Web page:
CreditBook, a fintech startup based in Karachi, has raised $1.5 million in a seed round. The round was led by Pakistan’s BitRate Venture Capital and Dubai’s VentureSouq. The round was led by Better Tomorrow Ventures, Ratio Ventures, and Toy Ventures, each of which made their first investment in Pakistan. The deal was also backed by Quiet Capital, i2i Ventures, and angel investors, including the founders of Indonesia’s BukuWarung and Colombia’s Rappi.
CreditBook was created by Hasib Malik and Iman Jamall, as well as Hisham Adamjee, with the aim of digitizing Pakistan’s small businesses. They began with a digital ledger app that assists Micro, Small, and Medium-Sized Enterprises (MSMEs) with financial management. CreditBook’s mobile app, launched in June 2020, has now surpassed 500,000 downloads on the Google Play Store, growing at a rate of 450 percent in the last six months. The startup did not disclose its active user base, but did state that the app is used by microentrepreneurs throughout the world.
CreditBook, which is available in six local languages, allows small businesses that sell on credit to record all credit transactions and then send free SMS or WhatsApp reminders to customers to request payments. “Through these reminders, payment recall is up to three times faster,” CreditBook noted in a statement.
Even today, a sizable proportion of these companies rely on pen and paper for bookkeeping, devoting hours to reconciliation and other related activities. CreditBook enables companies to save time by keeping a digital log of transactions – which is why it has been able to attract a significant number of MSMEs as consumers – the majority of whom discovered the app through word of mouth.
Despite this huge user base, CreditBook is currently profitable – the software is entirely free to use. The startup is currently considering various revenue models but is not able to share details just yet. “When one considers the current contribution of MSMEs to Pakistan’s GDP and the ability to optimise a series of unaddressed workflows, there are numerous monetization opportunities in this space. We see many possibilities for collaboration between incumbents and startups in relation to these workflows, but this area is still in its infancy. At CreditBook, we are constantly learning from our users and closely monitoring macroeconomic patterns. We will need to experiment and validate a few of these emerging patterns over the next few months,” CreditBook co-founder Iman Jamall said.
Other startups in the same space in other emerging markets – including Khatabook and OkCredit in India, and BukuWarung in Indonesia – have adopted a similar model, prioritizing user acquisition over revenue generation. Digital payments and lending are two very clear revenue sources for such businesses. CreditBook can consider both of them – along with a variety of other revenue streams – but for the time being, its primary focus is on meeting the bookkeeping needs of its user base. “Our ultimate aim is to equip micro-enterprises with knowledge that will help them increase their income,” added Iman.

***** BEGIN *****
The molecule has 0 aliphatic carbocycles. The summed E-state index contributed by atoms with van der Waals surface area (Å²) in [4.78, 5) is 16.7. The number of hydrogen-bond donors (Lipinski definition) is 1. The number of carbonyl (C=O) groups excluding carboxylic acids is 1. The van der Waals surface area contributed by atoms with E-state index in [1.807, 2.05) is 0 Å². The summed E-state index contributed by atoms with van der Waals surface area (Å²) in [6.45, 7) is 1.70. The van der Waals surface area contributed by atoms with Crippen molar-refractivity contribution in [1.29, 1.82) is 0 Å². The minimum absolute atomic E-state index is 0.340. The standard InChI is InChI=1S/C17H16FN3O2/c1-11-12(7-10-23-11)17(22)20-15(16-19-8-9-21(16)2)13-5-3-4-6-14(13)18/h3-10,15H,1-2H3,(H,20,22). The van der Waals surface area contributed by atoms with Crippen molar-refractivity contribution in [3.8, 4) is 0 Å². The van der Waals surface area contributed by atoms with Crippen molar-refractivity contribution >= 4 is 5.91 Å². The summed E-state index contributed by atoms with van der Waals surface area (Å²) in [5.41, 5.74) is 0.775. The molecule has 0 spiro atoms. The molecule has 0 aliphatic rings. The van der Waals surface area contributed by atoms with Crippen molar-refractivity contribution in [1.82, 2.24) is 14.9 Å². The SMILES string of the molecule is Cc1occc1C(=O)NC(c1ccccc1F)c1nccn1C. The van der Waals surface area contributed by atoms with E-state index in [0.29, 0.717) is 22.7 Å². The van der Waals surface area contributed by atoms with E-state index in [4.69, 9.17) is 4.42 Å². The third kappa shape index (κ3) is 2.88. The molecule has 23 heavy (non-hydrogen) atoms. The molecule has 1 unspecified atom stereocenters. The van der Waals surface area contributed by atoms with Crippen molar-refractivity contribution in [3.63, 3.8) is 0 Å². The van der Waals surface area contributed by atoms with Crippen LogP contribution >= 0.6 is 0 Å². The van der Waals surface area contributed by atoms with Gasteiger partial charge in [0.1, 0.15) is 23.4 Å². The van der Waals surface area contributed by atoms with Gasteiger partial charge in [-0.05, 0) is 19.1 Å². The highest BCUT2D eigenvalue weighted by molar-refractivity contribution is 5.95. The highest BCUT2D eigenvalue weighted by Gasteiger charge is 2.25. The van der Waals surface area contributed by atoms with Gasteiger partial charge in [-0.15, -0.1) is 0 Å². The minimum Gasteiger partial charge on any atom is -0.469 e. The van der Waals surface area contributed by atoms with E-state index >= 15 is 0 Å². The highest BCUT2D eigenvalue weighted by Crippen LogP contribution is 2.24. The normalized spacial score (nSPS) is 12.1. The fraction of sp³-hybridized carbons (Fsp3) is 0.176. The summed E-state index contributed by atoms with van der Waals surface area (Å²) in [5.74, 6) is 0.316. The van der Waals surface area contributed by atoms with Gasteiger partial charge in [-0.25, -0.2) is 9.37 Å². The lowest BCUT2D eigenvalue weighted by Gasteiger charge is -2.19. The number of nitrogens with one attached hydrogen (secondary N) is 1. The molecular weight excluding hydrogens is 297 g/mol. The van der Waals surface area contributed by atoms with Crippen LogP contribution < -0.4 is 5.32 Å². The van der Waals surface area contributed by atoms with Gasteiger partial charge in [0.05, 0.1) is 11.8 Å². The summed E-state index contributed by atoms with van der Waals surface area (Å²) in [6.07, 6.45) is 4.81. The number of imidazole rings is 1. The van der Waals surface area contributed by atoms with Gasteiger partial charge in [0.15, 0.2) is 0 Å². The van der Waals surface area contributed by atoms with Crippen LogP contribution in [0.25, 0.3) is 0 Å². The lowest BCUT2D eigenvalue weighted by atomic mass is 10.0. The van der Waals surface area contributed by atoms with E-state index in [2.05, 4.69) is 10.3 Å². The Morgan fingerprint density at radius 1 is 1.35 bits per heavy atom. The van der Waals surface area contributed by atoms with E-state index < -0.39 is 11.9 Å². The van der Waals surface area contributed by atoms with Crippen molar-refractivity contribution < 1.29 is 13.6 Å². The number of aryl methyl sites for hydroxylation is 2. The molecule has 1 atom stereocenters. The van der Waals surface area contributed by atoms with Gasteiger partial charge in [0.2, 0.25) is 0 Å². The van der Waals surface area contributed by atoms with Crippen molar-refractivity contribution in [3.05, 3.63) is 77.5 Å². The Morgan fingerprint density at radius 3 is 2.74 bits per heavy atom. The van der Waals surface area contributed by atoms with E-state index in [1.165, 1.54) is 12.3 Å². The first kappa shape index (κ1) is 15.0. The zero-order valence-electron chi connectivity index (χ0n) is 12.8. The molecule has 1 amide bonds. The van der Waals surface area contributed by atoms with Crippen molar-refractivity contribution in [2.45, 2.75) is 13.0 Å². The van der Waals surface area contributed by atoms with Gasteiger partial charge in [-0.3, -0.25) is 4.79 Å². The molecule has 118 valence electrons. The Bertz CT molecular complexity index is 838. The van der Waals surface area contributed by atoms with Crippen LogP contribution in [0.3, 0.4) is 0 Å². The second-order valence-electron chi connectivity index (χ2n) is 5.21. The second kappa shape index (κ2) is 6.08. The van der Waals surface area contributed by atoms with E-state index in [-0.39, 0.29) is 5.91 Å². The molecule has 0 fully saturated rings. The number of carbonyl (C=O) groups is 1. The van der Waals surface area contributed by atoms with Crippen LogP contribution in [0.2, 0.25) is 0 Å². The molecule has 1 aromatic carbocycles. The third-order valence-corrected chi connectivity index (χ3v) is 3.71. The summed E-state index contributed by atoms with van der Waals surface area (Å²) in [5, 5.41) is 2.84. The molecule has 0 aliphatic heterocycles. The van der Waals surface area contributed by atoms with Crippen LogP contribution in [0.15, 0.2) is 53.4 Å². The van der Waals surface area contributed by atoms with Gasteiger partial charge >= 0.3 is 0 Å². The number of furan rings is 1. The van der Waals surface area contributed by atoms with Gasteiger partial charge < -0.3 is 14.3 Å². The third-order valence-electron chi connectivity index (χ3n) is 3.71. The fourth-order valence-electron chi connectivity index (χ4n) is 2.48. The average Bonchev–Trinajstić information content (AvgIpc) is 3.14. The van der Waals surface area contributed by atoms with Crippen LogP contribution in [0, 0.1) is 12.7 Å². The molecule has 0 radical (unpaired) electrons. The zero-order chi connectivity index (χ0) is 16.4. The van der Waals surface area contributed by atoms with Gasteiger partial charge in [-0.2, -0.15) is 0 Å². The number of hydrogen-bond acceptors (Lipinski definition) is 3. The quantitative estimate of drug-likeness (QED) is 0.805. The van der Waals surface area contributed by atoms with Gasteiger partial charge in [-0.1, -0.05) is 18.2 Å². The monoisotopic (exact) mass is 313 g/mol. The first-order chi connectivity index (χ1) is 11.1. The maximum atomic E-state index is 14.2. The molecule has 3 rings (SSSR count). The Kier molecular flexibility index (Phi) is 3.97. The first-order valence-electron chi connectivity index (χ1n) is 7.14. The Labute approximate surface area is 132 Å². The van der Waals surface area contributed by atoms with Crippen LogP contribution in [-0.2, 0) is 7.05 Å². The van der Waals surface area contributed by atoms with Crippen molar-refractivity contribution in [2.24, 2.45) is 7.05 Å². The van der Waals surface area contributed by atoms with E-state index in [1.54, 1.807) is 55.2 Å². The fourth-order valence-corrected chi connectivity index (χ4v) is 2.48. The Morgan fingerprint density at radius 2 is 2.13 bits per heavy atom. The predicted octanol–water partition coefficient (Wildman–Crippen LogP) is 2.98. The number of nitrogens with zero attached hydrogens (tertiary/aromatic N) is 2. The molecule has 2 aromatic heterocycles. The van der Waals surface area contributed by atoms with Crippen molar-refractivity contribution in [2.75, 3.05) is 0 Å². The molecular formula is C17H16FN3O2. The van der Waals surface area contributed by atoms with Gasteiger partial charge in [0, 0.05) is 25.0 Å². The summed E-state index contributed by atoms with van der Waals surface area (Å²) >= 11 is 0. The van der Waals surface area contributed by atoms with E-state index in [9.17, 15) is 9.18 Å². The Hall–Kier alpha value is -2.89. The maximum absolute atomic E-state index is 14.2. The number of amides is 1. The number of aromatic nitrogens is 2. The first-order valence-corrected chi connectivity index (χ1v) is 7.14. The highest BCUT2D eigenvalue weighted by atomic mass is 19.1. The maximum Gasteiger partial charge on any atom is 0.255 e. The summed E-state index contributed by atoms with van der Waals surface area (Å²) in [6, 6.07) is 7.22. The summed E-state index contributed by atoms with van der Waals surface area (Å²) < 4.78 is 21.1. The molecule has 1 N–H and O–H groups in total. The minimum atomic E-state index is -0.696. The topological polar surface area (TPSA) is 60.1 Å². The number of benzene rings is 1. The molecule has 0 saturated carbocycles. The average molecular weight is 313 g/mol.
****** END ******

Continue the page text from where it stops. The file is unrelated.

Faisal Aftab, who co-led the round through BitRate VC, his newly formed early-stage venture capital fund for Pakistani startups, said, “Having been on the ground, I’ve been impressed by the team’s ability to move quickly and launch features on a consistent basis.” This is the beginning of an extremely exciting chapter for the business, considering what we have seen from them with limited capital, but what lies ahead is truly exciting for the entire ecosystem.”
Other local players/products that compete with CreditBook include DigiKhata, Udhaar, and Easy Khata (by Bazaar). CreditBook co-founder Hasib Malik said, “It is always beneficial, particularly in a space like this, where customers have historically been ignored for so long.” We are pleased to see that this category will have a variety of choices, which should encourage additional creativity and generate additional value for any microenterprise or entrepreneur.”
“Our objective is to rapidly and profoundly embed such importance. As a result, our strategic alliances set us apart from the market. We believe that these collaborations allow us to develop products and services that bring real value to our customers more quickly than any other solution,” he added.
CreditBook also has partners on its capital raising team who have previously funded similar businesses in other geographies. VentureSouq, based in Dubai, is one of them. It previously made an investment in Khatabook. Suneel Gokhale, the fund’s co-founder and general partner, commented on the investment, “We are always on the lookout for entrepreneurs who are deeply rooted in their local markets and who use a user-centric approach to their advantage.” CreditBook’s team has demonstrated their ability to be market leaders through their knowledge of their customers while bootstrapping the business, which only adds to their impressive growth.”
The Pakistani startup intends to use the new funding to more than double the size of its 15-member team and expand its user base.